Atlanta Ballet Strikes Apprentice Program in Move Toward Pay Equity

December 19, 2022

Ask any dancer what it’s like to transition from school to a full-time paid position in an upper-tier ballet company, and they’ll likely say that crossing the gap between student and professional can be precarious.

This is especially true in the U.S., where companies often require dancers to enter as low-paid apprentices, dependent on family or other outside income sources.

As of August 2022, Atlanta Ballet has eliminated its apprentice level. Going forward, entry-level dancers who pass the main company audition will start as full company members, earning entry-level pay based on a collective-bargaining-agreement scale, with salary increases over three years. Last season’s roster of 39 company members, six of whom were apprentices, now comprises 40 company dancers and no apprentices.

The decision comes at a time when ballet companies are seeking to increase racial equity, recruit top-level Black and brown dancers, and create more access for members of underrepresented communities to train for and enter the profession.

Tom West, executive director of Atlanta Ballet since September 2021, initiated the move last April after seeing a line item on the pay scale that didn’t make sense to him: less than $500 per week for apprentices. West, a relative outsider to the ballet field, said to fellow company leaders, “Can we agree that that’s just not right?”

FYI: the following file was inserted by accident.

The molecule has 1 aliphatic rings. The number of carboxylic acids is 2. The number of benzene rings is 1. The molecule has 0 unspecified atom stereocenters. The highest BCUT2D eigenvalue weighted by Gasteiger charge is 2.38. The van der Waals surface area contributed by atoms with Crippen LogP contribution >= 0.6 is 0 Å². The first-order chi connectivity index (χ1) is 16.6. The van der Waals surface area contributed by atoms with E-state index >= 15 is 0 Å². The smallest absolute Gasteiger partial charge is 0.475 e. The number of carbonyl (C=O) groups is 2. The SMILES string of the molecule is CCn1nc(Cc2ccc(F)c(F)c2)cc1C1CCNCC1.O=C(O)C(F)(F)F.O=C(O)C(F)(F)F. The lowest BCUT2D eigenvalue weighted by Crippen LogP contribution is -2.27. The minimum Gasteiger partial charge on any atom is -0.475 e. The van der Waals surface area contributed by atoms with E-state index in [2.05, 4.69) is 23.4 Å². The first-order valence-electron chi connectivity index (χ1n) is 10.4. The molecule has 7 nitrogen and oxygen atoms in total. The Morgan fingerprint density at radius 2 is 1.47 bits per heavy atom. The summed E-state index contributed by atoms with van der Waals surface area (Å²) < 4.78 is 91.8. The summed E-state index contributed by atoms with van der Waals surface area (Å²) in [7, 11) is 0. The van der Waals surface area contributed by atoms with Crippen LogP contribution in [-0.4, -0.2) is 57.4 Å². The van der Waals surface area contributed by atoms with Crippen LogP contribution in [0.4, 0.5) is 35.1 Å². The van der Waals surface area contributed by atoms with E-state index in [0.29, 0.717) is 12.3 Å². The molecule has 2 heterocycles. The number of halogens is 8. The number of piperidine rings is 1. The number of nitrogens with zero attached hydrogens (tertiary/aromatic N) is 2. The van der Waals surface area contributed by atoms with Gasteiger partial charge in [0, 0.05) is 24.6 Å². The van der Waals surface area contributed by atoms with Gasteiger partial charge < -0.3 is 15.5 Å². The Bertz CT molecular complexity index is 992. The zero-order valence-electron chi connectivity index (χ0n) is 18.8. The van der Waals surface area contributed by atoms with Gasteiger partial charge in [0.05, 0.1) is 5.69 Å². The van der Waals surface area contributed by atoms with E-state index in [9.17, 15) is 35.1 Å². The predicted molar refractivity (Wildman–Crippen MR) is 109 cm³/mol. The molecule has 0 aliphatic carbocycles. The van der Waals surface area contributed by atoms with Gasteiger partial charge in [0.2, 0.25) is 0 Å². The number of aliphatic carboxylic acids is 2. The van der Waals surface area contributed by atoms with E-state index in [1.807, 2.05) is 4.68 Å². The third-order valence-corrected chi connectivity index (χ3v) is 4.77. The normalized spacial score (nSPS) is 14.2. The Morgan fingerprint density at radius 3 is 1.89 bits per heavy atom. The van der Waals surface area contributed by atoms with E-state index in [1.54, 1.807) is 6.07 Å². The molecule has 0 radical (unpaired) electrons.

West believes the low pay creates a barrier that disproportionately affects dancers from underrepresented communities—the very dancers Atlanta Ballet seeks to train through its Decade 2 Dance scholarship program and attract to its company.

“Once someone has gone through a decade of training,” says West, “we say, ‘Oh, wait—two more years. And we’re going to pay you a little bit, but not enough to live on.’ You’re not a student. You’re, professional-ish.”

This sends a message to the Atlanta Ballet Centre for Dance Education’s graduating dancers that a ballet career offers neither a living wage nor a financially secure future. At this inflection point, many choose college and more lucrative career paths.